Inevitably with a movie that stands or falls on the quality of its main “twist”, Iris relies on a piece of sleight-of-hand involving Iris herself that should immediately set viewers’ alarm bells ringing (it’s also the point where more experienced viewers will be nodding to themselves wisely and saying “Ah-ha!”). But the movie continues as if no one will have noticed what’s going on and then falls promptly on its sword by introducing Vasseur and Ziani. Ultimately it’s their involvement that ruins the whole tone of the movie, as their attempt at investigating Iris’s kidnapping proves to be both foolish and inane. The French may well be an idiosyncratic race, but it’s unlikely that their police detectives reveal intimate details of their sex lives when interviewing suspects (as they do with Doriot). And you’d certainly hope that if a kidnapper got in touch by mobile phone that they’d try to track him down by tracing his number – not here, though.

There are other instances of police stupidity on display including a dawn raid on Maxim’s workshop-cum-home where they haven’t bothered to check if he’s even there in the first place, and these instances take up too much of the movie’s running time. But even away from all that, things speed up and unravel at such a pace that there’s no time to wonder how all of it is happening, and without the principal characters – let’s leave the police out of all this – knowing about it. It all narrows down to Maxim and Doriot, and what each will do to get what they want. This leaves Iris as a pawn in both their games, but a pawn who has the capacity to ruin either one of them.

On the whole, Iris has the appearance of a thriller that’s been well thought out, but only to a point. Despite some appropriately moody camera work courtesy of Pierre-Yves Bastard, and a plaintive, melancholy score by ambient duo A Winged Victory for the Sullen, Lespert’s approach to the material remains scattershot and lacking in focus. Too many scenes seem to have been included at random, or for no appreciable reason, and too many dialogue scenes serve only to reinforce what’s already happened rather than to drive the story forward. The cast are often left stranded by the demands of the script, with Duris called upon to grimace his way through Maxim’s domestic crises (which have no bearing on anything else that happens), and Lespert himself prone to playing scenes where he stares off into space as if these moments will add depth to both the character (it doesn’t) and the scene (ditto).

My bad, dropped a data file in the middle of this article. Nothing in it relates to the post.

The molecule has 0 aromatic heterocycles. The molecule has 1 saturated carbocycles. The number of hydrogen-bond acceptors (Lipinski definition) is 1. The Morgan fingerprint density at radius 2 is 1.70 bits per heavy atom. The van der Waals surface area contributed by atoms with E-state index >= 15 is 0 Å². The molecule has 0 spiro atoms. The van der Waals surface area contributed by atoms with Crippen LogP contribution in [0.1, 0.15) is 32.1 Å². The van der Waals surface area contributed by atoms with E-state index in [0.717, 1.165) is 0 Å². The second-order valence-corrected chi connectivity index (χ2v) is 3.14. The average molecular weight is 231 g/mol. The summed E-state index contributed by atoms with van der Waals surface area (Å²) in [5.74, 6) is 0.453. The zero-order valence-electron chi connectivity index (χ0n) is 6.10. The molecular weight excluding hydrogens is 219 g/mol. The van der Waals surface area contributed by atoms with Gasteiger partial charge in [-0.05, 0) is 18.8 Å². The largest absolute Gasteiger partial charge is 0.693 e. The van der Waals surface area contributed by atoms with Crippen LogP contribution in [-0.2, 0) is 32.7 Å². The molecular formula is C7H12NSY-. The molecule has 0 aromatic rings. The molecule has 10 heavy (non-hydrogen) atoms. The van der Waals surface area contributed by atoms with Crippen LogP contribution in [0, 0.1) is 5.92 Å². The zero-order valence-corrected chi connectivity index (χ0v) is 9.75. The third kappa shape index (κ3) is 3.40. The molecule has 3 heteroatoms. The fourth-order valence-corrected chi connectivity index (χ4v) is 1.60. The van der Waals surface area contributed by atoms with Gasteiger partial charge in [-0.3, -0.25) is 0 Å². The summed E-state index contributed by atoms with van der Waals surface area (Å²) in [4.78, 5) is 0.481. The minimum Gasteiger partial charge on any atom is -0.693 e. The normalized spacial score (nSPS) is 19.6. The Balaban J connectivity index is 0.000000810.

The movie adds another couple of twists into the mix late on, but by then it’s too late, and most viewers will have worked out where it’s all going anyway. There’s also time for a fairly gratuitous and unnecessary sex scene, and the kind of denouement that aims for a combination of psychological integrity and emotional intensity, but instead falls well short of achieving both. The movie weaves various flashbacks into the narrative in an effort to explain certain things that have happened, but even with that clarity it doesn’t help the movie feel any less muddled or ill defined. As thrillers go it’s quite mundane, and plays out with a noticeable lack of energy – which could be forgiven if Lespert had opted for a more considered approach to the material.

Rating: 5/10 – despite a number of narrative and directorial flaws that hamper the flow of the movie, Iris takes its place amongst the movies that have aimed high, and without any clear sense of how those aims should play out; determinedly Gallic in tone but unable to offer anything new, it’s a movie that plays out favourably enough, but without being too memorable.